How to Sell a House When One Party Doesn’t Want To

Most of us avoid conflict whenever possible, and there are perhaps few conflicts as stressful as trying to sell a home when the co-owner doesn’t want to. Whether your ex-partner has decided they don’t want to move, your sibling won’t allow you to sell the family home, or a friend you went in on an investment property together refuses to sell, you may feel like there’s nothing you can do.

The good news is that there is something you can do if one person who owns a property refuses to sell. They cannot force you to continue to own a property, and so today we’ll guide you through your options so you can come to the best decision for you.

How to Sell a Property When One Party Refuses

You cannot legally sell a property wholly unless all co-owners agree. That said, you’ve got a few options to free yourself from a property you no longer want. You can:

Get The Reluctant Party to Buy Your Share

This is often the best solution if the other party is in the financial position to buy your share of the property. This will allow you to get the equity from the property and allow them to continue owning it.

Trade Your Share for Another Asset

If your co-owner cannot afford to own the property alone (perhaps due to credit issues preventing them from getting a large enough mortgage) but there is another asset worth a similar amount, you may decide that a trade is better than a sale. For example, if you both own a large RV or a vacation cabin, you may agree to take the cabin for your share of the home.

This is also an option if the other party owns an asset worth the right value, though generally, it will be better for them to liquidate that asset and then buy their share from you.

Sweeten the Pot

If they aren’t holding onto the home for sentimental reasons, and they’re just being difficult due to past grievances between you, you may want to consider sweetening the pot to avoid taking the matter to court (which can be costly). You may find that offering them a 55/45 split or even a 60/40 split of the profits from the house sale will give them the incentive to move.

Alternatively, if you co-own other assets, you could agree to give them another asset if they agree to sell.

Have Someone Else Buy Your Share

You can sell your ownership to someone else, either someone they know (such as a new partner, child, parent, or sibling) or a stranger.

Selling your half of the property to another person who will co-own the property with your current co-owner is a great solution, and one worth suggesting to your co-owner if they do not have the financial means to buy you out alone. Since property makes such a secure investment, people with the financial means who care for your co-owner may be willing to pitch in and buy your half of the property.

It is also possible to sell your half of the property to any interested party. There won’t be many buyers interested in this option, but it is possible and can be done if you find the right person, though generally, this needs to be done through a cash purchase. Mortgage companies do not look kindly upon part ownership in general. You need to make any buyer completely aware of how much of a share they will be receiving.

Take Them to Court

This is the most time and cost-intensive option but is often necessary if your co-owner simply cannot be reasoned with. A judge can compel the sale of a property, if necessary. It’s also worth noting that if your co-owner is being this difficult, they may continue to make the sale difficult by refusing to get the home ready for viewings or refusing to sign the necessary paperwork. A judge can force the sale to happen, even if they have to be evicted from the property, but obviously, this will be time-consuming and stressful for all involved. It’s best to try the other options here, and use this as a last resort after trying to reason with them.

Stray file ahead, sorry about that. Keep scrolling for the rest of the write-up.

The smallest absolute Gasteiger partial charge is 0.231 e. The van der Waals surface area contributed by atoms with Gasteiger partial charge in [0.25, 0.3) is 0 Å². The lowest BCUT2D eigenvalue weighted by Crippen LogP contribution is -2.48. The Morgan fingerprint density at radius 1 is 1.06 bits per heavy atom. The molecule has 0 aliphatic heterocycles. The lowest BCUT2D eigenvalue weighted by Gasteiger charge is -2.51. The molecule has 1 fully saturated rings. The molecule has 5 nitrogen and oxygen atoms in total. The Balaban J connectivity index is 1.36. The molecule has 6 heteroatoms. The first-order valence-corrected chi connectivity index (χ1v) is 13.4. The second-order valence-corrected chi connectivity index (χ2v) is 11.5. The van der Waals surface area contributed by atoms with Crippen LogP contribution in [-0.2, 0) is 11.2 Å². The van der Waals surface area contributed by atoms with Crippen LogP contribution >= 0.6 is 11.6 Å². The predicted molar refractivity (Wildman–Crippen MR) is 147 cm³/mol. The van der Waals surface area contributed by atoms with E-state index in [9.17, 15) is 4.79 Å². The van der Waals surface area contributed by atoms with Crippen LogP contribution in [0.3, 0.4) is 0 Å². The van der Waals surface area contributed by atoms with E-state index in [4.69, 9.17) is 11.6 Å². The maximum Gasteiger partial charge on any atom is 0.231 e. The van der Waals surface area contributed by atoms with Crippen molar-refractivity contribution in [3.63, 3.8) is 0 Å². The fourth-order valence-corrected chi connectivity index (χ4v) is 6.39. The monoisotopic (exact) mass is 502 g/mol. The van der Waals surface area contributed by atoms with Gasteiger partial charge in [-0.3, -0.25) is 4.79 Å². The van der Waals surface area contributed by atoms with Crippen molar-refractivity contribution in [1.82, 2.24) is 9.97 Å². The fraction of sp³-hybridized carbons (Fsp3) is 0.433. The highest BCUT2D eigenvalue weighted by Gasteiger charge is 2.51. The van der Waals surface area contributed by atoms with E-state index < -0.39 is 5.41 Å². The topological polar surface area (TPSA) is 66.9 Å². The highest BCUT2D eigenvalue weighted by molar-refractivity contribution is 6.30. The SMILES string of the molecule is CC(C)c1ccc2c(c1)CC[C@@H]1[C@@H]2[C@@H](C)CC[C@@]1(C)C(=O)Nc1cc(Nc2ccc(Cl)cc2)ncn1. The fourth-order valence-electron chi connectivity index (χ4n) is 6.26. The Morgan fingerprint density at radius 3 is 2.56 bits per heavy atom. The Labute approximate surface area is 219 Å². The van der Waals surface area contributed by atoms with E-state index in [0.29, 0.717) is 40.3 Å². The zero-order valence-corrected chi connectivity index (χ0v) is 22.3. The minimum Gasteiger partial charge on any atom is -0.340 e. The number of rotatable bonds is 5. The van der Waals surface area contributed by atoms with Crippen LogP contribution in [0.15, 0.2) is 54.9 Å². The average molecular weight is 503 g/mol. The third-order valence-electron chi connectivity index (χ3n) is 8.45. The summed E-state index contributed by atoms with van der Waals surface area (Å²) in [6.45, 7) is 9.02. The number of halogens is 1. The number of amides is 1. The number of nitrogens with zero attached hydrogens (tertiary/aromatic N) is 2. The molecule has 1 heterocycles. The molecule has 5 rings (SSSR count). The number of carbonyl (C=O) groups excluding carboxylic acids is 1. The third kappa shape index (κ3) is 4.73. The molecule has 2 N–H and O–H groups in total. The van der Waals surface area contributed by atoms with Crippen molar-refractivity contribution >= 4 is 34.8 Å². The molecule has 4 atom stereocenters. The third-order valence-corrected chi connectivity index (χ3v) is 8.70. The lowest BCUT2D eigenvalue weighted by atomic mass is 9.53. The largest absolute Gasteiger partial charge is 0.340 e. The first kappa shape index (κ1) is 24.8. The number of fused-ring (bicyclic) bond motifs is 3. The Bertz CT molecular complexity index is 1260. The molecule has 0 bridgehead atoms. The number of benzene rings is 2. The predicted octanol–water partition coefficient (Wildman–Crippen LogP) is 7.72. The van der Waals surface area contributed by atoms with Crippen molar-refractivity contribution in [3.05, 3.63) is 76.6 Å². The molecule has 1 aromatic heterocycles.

What To Do If There’s a Mortgage Involved

If you applied for a mortgage together, you are both responsible for the mortgage. It’s important to remember that a mortgage is just a loan secured on a property, even if we consider a mortgage a part of owning a property. That means if both of your names are on the mortgage, you are both liable to keep up the repayments.

Similarly, if you are the only name on the mortgage, it is your responsibility to keep up the payments to maintain ownership of the home.

Provided you have proof of your share of ownership, anything you do regarding your mortgage will not affect how much equity (in terms of percentage, not cash amount) you have in the property.

While this is a last resort, it is not unheard of for someone trapped paying for a mortgage on a property they no longer live in that a co-owner lives in to stop paying the mortgage to allow the home to go into foreclosure.

This is not a decision that should be ever made lightly – defaulting on a mortgage will have serious ramifications for your credit history. However, if that is not a concern to you and you wish to be rid of your mortgage on the property sooner than you want to sell it (the foreclosure process is not always a fast one), it is an option if you have exhausted all other options and going to court is not within your financial means.

We Buy Houses for Cash in Massachusetts

Whether you come to an amicable arrangement with your co-owner and want to sell quickly, or need more advice on how to get out of your current situation, we can help. We buy houses in as-is condition in Massachusetts for cash, so you may find it beneficial to approach your co-owner with an offer already on the table.

To find out how much you could get for your home, or to discuss your options, click here or give us a call at 781-309-7085. We cannot give you legal advice, but we can talk you through the process of selling your home quickly.

To get a cash offer for your Massachusetts property, click here.

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